With regard to your initial question, referring to the “first Mitzvah in the Toirah”, it is in fact not clear that Pru Urvu is in fact the first Mitzvah. Shtayt in Pasook, “Beraishis Barah Eloikim Ess HaShamayim VaEss HaAretz”, “In the Beginning, the Reboinoisheloilum created the heavens and the earth” (Berashis, Perek Aleph, Pasook Aleph). Later in the Perek we are told, “VaYivrah Eloikim Ess HaAdam BeTzalmoi, BeTzelem Eloikim Barah Oisoi”, “And Hakadoshboruchhu created mankind; in the image of the Aimisteh he (mankind) was created” (Beraishis, Perek Aleph, Pasook Chuff Zazin). So, in truth, the first Mitzvah of the Toirah is to act in the spirit of being created “BeTezelem Eloikim”, in the image of the Divine. What does this mean?

According to the ARIZAL, the universe was emitted by the Aimishteh through a solitary act of creation known as Tzimtzum. As transmitted by the ARI’s Talmid Muvhak, Reb Chaim Vital, the ARI advocated that individual humans align themselves with the Creator by engaging in… errr… solitary acts of…ummm… emission, preferably on Roish Hashanah, in a public bathroom in Shul.

However, there was great debate around this essential notion. According to the Baal Shem Toiv, humanity is commanded, indeed expected, to emulate the Creator’s positive aspects by committing acts of loving kindness – For example, helping the needy, visiting the sick, and giving vodka to thirsty drunks. The Vilda Goyn holds, however, that humanity must emulate the creative aspects of the Reboinoisheloilum by building Shuls, erecting houses, and playing with Lego.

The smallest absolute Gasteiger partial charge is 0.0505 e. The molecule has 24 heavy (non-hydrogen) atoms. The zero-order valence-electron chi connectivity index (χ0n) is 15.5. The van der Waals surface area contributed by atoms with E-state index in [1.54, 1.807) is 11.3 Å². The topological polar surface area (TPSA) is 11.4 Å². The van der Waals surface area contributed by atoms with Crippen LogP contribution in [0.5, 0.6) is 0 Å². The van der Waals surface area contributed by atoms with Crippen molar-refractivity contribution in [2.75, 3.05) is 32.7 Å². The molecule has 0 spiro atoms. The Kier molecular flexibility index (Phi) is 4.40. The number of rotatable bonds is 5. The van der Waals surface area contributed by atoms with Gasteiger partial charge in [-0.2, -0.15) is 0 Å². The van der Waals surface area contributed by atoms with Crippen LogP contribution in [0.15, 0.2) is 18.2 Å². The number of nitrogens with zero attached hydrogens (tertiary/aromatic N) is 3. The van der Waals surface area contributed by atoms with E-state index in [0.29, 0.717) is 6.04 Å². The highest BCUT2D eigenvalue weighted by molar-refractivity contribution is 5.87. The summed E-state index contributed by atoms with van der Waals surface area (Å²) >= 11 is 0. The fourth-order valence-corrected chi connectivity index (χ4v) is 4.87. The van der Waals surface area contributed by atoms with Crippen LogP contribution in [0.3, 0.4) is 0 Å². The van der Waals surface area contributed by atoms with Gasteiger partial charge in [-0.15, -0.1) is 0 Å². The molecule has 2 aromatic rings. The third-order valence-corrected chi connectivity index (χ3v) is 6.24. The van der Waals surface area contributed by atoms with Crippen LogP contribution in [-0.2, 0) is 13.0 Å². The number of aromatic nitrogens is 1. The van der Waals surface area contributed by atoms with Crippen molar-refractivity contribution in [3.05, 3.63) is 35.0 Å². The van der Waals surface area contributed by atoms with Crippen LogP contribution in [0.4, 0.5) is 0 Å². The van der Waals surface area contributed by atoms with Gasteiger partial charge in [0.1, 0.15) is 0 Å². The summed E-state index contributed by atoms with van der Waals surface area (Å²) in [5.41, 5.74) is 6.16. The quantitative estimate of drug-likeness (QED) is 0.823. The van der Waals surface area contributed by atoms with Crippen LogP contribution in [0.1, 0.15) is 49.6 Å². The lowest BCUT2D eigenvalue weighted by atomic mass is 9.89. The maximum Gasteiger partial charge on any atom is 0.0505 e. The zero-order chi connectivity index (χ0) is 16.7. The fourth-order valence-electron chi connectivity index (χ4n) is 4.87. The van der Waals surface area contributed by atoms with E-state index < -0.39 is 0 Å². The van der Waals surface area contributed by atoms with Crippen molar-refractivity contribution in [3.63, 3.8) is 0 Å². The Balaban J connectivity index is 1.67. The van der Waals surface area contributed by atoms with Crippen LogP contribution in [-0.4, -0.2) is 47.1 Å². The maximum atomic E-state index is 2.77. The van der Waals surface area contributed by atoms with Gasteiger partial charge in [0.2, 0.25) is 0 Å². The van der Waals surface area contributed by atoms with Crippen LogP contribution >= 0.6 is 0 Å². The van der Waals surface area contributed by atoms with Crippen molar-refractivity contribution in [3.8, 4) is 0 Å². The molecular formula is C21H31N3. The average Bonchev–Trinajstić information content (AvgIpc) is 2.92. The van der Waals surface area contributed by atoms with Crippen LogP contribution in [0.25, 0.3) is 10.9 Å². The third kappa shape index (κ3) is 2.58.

However, Kooley Alma Loi Pligi, everyone agrees, that being created BeTzelem Eloikim implies making the world a better place. The notion of creation precedes Matan Toirasainu -- the giving of the Toirah on Sinai -- for a reason: It is on a higher plane. More important than the broad array of complex Halachois, the institutions created around Toirah, and the titles bestowed to individuals based on Toirah knowledge are the notions fundamental to basic humanity, many of which are captured in the Sheva Mitzvois Bnei Noiach, the Seven Noahite Laws: Do not kill. Do not steal. Establish a court system. Do not oppress. Do not hurt other human beings physically, sexually, or psychologically. Do not engage in massive cover ups for the sake of preserving a status quo, putting the needs of an organization above the needs of victims. Do not besmirch the names of victims in an effort to defend oppressors as part of an institutional “circle the wagons” mentality. Do not stand silently by while others engage in such behavior.